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March 2009
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Medical Marijuana

“bullet” The full video of the Cato Institute forum The Politics and Science of Medical Marijuana, (featuring Donald Abrams, M.D., Director of Clinical Programs, Osher Center for Integrative Medicine, University of California; Robert DuPont, M.D., President, Institute for Behavior and Health; Rob Kampia, Executive Director, Marijuana Policy Project; Moderated by Tim Lynch, Director, Project on Criminal Justice, Cato Institute) is now available online [Thanks Fidelity]
“bullet” Attorney General Holder reaffirmed policy of not going after medical marijuana clinics that were complying with state laws.

“The policy is to go after those people who violate both federal and state law, to the extent that people do that and try to use medical marijuana laws as a shield for activity that is not designed to comport with what the intention was of the state law,” Holder said. “Those are the organizations, the people, that we will target. And that is consistent with what the president said during the campaign.”
A Justice Department official confirmed that Holder’s comments effectively articulated a formal Obama administration policy of not going after such clinics.

“bullet” Iowa Senator Grassley criticized the Obama administration for this position saying that “the new policy is counterproductive because marijuana leads to use of harder drugs.”
NORML Responds

Funny, last time I checked Chuck Grassley represented the state of Iowa and only the state of Iowa, which is not one of the thirteen states that have legalized the possession and use of medical cannabis under state law. If Senator Grassley so desperately wants to control what people do in states other than his own perhaps he should consider running for President. Or, better yet, maybe he should just mind his own business!

“bullet” Update: Good article in the New York Times: Dispensers of Marijuana Find Relief in Policy Shift [Thanks, Tom]
“bullet” Further update: Robert Schlesinger in U.S. News and World Report: Obama, Holder’s Drug Policy Partially Decriminalizes PotÖTime to Go All the Way?

And it may spark (as it were) a broader debate about drugs in this country: Why stop at partial decriminalization? Why not go all the way?

Stop Snitching

“bullet” Via Grits for Breakfast is coverage of the premiere of American Violet – a feature film that fictionally portrays the case of Regina Kelly, who was swept up in a Texas drug bust in Hearne, Texas by a rogue drug task force targeting African Americans and using a single informant. Once the facts came to light, the charges against her were dropped and her record expunged (I got to meet Regina at a national drug policy conference — quite an amazing lady).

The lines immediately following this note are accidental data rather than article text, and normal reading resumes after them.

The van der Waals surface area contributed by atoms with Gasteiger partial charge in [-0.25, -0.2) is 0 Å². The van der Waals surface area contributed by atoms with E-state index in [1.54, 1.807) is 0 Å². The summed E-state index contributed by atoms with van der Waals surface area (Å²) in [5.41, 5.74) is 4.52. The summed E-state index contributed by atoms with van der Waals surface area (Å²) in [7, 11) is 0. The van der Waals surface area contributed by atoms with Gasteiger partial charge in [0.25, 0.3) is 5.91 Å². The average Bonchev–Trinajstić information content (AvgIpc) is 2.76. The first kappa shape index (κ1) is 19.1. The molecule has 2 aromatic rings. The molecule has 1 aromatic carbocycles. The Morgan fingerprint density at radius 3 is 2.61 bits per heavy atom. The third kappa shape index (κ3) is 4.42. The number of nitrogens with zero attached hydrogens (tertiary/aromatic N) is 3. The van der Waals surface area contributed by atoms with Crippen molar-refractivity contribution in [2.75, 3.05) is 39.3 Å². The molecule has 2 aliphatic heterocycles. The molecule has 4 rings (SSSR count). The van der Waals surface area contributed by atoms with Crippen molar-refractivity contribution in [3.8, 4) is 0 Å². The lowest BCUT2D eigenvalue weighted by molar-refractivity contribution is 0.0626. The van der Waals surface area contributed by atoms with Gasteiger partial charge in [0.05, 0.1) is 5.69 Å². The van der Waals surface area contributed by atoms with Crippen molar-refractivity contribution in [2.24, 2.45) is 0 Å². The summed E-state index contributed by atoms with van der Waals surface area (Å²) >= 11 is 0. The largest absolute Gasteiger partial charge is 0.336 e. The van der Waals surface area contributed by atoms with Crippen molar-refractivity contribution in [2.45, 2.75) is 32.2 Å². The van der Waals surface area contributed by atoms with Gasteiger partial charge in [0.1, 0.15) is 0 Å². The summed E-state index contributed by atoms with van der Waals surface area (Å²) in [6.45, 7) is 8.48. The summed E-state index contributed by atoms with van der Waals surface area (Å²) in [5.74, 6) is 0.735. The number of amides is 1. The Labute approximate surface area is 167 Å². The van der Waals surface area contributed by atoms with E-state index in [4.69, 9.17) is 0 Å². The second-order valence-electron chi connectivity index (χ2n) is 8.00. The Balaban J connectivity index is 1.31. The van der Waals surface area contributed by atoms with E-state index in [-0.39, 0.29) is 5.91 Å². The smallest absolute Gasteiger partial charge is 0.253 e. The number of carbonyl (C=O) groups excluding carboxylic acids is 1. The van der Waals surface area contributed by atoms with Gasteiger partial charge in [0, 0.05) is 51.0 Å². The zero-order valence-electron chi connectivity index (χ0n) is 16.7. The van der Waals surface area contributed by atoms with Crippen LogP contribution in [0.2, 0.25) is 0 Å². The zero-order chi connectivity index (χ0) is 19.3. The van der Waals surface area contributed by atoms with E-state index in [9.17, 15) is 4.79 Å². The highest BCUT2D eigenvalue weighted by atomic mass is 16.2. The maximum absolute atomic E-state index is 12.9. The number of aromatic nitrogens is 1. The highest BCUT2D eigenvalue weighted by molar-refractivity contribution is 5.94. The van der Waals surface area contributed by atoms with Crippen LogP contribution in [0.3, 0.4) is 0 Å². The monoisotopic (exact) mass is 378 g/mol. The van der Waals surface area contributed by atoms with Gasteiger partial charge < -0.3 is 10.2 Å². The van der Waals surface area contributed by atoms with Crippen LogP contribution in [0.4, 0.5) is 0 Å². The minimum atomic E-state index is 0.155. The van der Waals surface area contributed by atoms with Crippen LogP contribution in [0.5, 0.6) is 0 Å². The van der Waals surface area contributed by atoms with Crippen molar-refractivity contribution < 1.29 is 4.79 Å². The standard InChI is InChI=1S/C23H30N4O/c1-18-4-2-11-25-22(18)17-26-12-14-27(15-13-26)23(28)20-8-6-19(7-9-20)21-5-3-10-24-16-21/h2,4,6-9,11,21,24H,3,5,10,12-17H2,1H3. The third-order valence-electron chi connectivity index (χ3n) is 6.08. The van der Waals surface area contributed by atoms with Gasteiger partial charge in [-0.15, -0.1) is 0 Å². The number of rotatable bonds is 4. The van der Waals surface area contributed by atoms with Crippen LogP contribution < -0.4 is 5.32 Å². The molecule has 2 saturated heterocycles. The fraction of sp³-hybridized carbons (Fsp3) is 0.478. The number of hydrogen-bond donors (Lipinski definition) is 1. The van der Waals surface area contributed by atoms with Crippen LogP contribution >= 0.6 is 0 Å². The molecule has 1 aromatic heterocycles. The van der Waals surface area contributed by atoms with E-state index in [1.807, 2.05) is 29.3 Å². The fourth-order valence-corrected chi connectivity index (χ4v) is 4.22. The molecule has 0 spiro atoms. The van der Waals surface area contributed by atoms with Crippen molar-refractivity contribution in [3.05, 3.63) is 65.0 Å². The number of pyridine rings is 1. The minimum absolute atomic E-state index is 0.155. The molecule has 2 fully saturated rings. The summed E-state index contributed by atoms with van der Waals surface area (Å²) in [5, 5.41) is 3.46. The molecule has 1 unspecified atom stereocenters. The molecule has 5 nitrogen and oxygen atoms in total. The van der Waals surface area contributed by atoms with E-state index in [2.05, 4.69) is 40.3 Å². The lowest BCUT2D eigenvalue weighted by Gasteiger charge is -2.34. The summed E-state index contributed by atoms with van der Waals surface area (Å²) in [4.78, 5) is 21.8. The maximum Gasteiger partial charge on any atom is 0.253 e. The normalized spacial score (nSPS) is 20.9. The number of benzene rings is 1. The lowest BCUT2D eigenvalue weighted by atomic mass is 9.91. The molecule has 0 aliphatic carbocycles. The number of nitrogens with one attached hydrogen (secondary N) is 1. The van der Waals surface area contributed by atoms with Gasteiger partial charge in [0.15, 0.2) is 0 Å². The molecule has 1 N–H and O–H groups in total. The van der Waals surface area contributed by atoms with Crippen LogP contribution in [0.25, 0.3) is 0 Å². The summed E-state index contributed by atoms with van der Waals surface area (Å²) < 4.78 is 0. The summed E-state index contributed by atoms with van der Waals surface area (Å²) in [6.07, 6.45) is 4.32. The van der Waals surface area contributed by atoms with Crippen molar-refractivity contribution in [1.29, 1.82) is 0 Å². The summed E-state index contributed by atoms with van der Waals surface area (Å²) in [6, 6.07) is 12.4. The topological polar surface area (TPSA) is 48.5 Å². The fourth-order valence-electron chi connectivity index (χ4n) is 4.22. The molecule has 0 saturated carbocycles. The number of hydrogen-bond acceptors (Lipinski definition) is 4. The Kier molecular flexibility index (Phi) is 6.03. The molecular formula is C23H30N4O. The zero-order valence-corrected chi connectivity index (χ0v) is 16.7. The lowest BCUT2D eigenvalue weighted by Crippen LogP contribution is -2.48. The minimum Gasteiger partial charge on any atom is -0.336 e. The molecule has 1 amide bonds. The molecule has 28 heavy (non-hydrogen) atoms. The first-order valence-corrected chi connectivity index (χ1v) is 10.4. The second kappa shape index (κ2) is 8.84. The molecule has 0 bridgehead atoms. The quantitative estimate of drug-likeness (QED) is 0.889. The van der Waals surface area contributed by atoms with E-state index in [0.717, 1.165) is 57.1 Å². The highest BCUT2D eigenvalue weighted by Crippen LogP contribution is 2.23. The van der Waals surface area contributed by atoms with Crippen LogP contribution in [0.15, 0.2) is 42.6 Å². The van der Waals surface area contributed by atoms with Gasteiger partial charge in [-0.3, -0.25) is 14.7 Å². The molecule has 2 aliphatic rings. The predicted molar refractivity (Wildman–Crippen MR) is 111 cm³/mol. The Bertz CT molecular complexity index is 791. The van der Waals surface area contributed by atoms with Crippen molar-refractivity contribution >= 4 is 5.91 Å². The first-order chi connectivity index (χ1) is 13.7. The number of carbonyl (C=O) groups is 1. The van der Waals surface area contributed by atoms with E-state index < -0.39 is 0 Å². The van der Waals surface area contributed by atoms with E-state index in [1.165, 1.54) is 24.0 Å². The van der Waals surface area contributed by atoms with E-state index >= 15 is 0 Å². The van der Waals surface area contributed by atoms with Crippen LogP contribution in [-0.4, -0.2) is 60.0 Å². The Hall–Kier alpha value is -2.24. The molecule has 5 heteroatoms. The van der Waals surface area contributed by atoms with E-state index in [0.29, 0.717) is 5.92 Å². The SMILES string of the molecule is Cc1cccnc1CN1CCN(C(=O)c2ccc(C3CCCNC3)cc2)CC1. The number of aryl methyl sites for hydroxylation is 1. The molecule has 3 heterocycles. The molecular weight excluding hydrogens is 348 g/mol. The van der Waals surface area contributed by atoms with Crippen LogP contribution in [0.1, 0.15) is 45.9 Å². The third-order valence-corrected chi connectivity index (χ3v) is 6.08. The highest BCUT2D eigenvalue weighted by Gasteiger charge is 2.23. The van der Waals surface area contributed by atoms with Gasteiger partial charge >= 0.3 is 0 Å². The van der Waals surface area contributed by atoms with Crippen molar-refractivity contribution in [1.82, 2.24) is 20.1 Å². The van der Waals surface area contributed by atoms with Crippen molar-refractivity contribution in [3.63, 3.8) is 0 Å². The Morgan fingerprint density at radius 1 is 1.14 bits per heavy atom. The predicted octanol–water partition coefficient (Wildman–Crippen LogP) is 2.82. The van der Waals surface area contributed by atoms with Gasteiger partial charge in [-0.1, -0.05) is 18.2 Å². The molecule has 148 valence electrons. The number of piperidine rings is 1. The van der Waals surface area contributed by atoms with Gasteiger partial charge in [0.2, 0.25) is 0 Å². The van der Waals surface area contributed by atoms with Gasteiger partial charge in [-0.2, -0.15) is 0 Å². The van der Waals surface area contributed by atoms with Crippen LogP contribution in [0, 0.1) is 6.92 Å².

A free screening of the movie was given in Hearne, Texas, where tensions are still high

Last week Herald, a Catholic priest better known as Father Bob, circulated through downtown and asked about a dozen shopkeepers to tack up movie posters advertising the 6 p.m. screening. He had watched the film twice, and he thought it instructive and wholesome.
By the next day, he said, most of the posters were in the garbage. Shop owners told Herald that they had been visited by a uniformed investigator from the Robertson County District Attorney‰s Office who suggested the movie was full of lies and anti-law enforcement and that their businesses might suffer unless the posters were removed.
‹They felt intimidated,Š Herald said. […]

Regina Kelly is also trying to get an apology from District Attorney John Paschall

That‰s doubtful. While Paschall did not return Chronicle calls, he did have some pithy statements for the Dallas Morning News:
‹The only way I‰d watch (the movie), I‰d have to be handcuffed, tied to a chair and you‰d have to tape my eyes open.Š

“bullet” Scott also notes some encouraging news in legal areas regarding the use of informants

As Texas considers bills to corroborate and ensure reliability of jailhouse informant testimony, I was interested to see that bipartisan legislation moving in Florida takes a different tack on regulating confidential informants. Reports AP:

The proposed bill would create strict standards on the use of confidential informants and give them the right to talk to an attorney before agreeing to help police.
It would not allow people in drug treatment programs to be used in undercover drug operations.
Plus, the plan would prevent a nonviolent offender from being involved in any undercover operation involving weapons or suspects with violent criminal records.